“The Christian minority in this country has been made to suffer at the hands of religious zealots and extremists working within the government,” BSM president Bishop Datuk Ng Moon Hing had said in the statement.
The BSM also considered the stamping a repeat incident of desecration, the first time being in March 2011, when 5,000 copies of the Alkitab were stamped and serialised by the Home Ministry, which held the consignment worth RM70,000 (US$20,000) for two years after seizing them at the Kuching Port on March 20, 2009.
Prominent social activist Nicholas Bawin told The Malaysian Insider he was “very angry” as the desecration had violated one of the greatest fears Sarawak’s founding fathers of Malaysia had, that the freedom to worship any religion in predominantly Muslim Malaysia would gradually be eroded.
“Where is the hope of freedom of worship with all these,” said Bawin, who is also a PKR politician.
Ujang had earlier this year commented on the January 2 seizure of the Bibles from BSM’s bookshop in Petaling Jaya, calling it a “serious and intolerable” violation of the constitutional right of Christians to practise, preach and propagate their faith.
“If one copy had been taken, it would have been understood to be for inspection.
“But seizing multiple copies is a clear attempt to restrict the Iban-speaking Christians from accessing the Bible in our own language,” he had said.
Iban Christians make up some 52.6% of Sarawak’s Christians. Christianity is Malaysia’s third largest religion, with 2.6 million followers or about 10% of the country’s population, a 2010 census showed.
Malaysia has an ongoing dispute in the courts over the use of the word “Allah” by non-Muslims, which began with the Catholic Church’s suit against the government for banning the word in the Bahasa Malaysia edition of its newsletter, Herald.
The Federal Court first denied the church leave to appeal a Court of Appeal ruling which banned the word, and has now fixed January 21 to hear the church’s review application to set aside the earlier ruling and to establish a new panel to re-hear the leave application.
The word “Allah” and several other Arabic words pertaining to prayer, faith and worship were first banned from non-Muslim publications under a Home Ministry circular in 1986. This prohibition is now in several Islamic state enactments.
A 10-point agreement by the federal government issued before the April 2011 state elections in Sarawak allowed the Alkitab and Iban-language Bibles to continue being imported, distributed and used.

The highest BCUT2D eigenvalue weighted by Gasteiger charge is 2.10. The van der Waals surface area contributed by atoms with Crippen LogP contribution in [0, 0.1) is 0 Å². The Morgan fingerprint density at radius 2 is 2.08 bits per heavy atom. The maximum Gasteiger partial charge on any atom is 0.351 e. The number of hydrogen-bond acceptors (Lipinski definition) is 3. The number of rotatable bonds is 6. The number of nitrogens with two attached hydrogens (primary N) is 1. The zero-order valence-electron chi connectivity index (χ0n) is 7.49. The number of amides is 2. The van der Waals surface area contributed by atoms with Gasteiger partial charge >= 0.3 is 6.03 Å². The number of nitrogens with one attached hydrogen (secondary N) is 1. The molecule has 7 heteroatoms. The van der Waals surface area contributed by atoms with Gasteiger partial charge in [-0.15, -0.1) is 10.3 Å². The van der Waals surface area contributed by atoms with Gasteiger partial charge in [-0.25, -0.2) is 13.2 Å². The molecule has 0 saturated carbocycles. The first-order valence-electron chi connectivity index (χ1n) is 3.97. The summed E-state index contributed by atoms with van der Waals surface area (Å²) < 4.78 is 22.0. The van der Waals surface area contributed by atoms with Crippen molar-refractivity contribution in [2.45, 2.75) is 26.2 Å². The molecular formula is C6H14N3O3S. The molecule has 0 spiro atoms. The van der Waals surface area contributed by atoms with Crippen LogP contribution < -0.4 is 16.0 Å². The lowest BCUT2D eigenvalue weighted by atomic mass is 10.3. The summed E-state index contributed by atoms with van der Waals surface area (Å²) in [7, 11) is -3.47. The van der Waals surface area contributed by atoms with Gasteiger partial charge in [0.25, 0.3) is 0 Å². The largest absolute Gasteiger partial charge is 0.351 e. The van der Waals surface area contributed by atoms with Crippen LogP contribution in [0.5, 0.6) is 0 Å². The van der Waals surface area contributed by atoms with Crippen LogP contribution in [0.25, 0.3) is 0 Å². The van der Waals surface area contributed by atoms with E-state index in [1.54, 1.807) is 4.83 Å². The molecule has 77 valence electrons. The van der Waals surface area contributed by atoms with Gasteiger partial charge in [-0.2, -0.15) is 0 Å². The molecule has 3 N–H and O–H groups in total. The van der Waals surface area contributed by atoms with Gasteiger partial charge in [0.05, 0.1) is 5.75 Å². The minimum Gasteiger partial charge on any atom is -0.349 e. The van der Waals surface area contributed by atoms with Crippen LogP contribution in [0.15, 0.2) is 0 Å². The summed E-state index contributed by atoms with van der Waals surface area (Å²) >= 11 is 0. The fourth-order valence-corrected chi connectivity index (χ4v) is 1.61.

But there has been ambiguity in its implementation, with some politicians saying it can only be used by Sabah and Sarawak Christians in their states, despite the fact that many of them live and work in the peninsula.
News of the recent stamping and the BSM’s angry response follows a plea by Sarawak’s largest church group, Sidang Injil Borneo (SIB) Sarawak, for the right to use the word “Allah” in worship throughout Malaysia.
SIB Sarawak president Rev Dr Justin Wan had said that “Allah” was used in almost all native languages of the Sarawak natives, and noted the “high mobility” of people between the two Borneo states and the peninsula. – December 9, 2014.
- the malaysian insider
“Two gunmen riding a motorcycle opened fire outside my residence at 9:30pm [on Wednesday] and sped away. They returned again after midnight, knocked at my door and dropped a letter,” Shahbaz Gurmani told ucanews.com on Friday.
Gurmani is defense counsel for Junaid Hafeez, a lecturer in the English department at Bahauddin Zakariya University in Karachi.
Hafeez was arrested in March 2013 after being accused by the student wing of a hardline Islamist party of posting derogatory comments about the Prophet Muhammad and Allah on his Facebook page.
Hafeez denies the charge, claiming he was falsely accused by a supporter of the party who wanted his job but was overlooked for the position.
“In the letter, supposedly sent by Daish, the Arabic acronym for IS, I have been told to withdraw from the Junaid Hafeez case or face serious consequences,” Gurmani said.
“Haven’t you learned any lesson from what we did to Rashid Rehman Khan? You will be beheaded if you do not quit this case,” he said, quoting the letter.
Rashid Rehman Khan, a lawyer and coordinator for the Human Rights Commission of Pakistan, was shot dead inside his office in May this year for defending Hafeez.
Khan had taken up the case after two other defense lawyers, Muddassir Sagheer and Haq Nawaz, withdrew following death threats.
Gurmani said he would not be intimidated by threats and would continue to fight Hafeez’s case.
Rights campaigners say Pakistan’s blasphemy law is misused to target minorities, stoke religious hatred and settle personal scores.
Nepal, December 02, 2014: Catholics in Nepal “are not only God’s messengers. They are messengers of God in a former Hindu monarchy. Today this country is known for Mount Everest, the highest peak in the world. Now we want to make the nation the highest peak in the Kingdom of God,” said Mgr Paul Simick.
Speaking to AsiaNews, the prelate is clear about his mission as apostolic vicar to Nepal. Appointed by Pope Francis last April, he has already identified the most pressing challenges the local Catholic Church faces.
“Nepal is a very diversified country in religious, cultural, ethnic and linguistic terms,” Mgr Simick told AsiaNews. “For this reason, more than others, it urgently needs dialogue”.